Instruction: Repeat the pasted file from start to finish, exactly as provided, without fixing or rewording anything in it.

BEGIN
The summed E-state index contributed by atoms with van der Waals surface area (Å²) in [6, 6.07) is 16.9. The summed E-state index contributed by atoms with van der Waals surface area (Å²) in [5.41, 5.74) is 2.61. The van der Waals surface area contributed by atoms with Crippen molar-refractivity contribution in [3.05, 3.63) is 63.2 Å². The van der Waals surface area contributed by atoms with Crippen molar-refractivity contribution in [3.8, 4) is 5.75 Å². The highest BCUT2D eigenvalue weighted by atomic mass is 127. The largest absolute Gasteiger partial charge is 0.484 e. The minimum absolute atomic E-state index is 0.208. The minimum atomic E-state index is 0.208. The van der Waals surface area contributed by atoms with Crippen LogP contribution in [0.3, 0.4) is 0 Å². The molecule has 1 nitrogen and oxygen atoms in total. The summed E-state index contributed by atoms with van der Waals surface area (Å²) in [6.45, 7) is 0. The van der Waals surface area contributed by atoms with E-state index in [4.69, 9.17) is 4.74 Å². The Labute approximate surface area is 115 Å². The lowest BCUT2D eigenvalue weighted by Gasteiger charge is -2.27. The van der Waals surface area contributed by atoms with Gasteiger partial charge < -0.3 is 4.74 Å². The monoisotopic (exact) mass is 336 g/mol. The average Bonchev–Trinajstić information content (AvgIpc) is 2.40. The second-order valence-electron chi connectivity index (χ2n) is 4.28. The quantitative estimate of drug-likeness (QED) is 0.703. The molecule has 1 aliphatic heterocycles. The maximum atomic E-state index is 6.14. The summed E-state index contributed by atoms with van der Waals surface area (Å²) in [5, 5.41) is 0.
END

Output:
The summed E-state index contributed by atoms with van der Waals surface area (Å²) in [6, 6.07) is 16.9. The summed E-state index contributed by atoms with van der Waals surface area (Å²) in [5.41, 5.74) is 2.61. The van der Waals surface area contributed by atoms with Crippen molar-refractivity contribution in [3.05, 3.63) is 63.2 Å². The van der Waals surface area contributed by atoms with Crippen molar-refractivity contribution in [3.8, 4) is 5.75 Å². The highest BCUT2D eigenvalue weighted by atomic mass is 127. The largest absolute Gasteiger partial charge is 0.484 e. The minimum absolute atomic E-state index is 0.208. The minimum atomic E-state index is 0.208. The van der Waals surface area contributed by atoms with Crippen LogP contribution in [0.3, 0.4) is 0 Å². The molecule has 1 nitrogen and oxygen atoms in total. The summed E-state index contributed by atoms with van der Waals surface area (Å²) in [6.45, 7) is 0. The van der Waals surface area contributed by atoms with E-state index in [4.69, 9.17) is 4.74 Å². The Labute approximate surface area is 115 Å². The lowest BCUT2D eigenvalue weighted by Gasteiger charge is -2.27. The van der Waals surface area contributed by atoms with Gasteiger partial charge < -0.3 is 4.74 Å². The monoisotopic (exact) mass is 336 g/mol. The average Bonchev–Trinajstić information content (AvgIpc) is 2.40. The second-order valence-electron chi connectivity index (χ2n) is 4.28. The quantitative estimate of drug-likeness (QED) is 0.703. The molecule has 1 aliphatic heterocycles. The maximum atomic E-state index is 6.14. The summed E-state index contributed by atoms with van der Waals surface area (Å²) in [5, 5.41) is 0.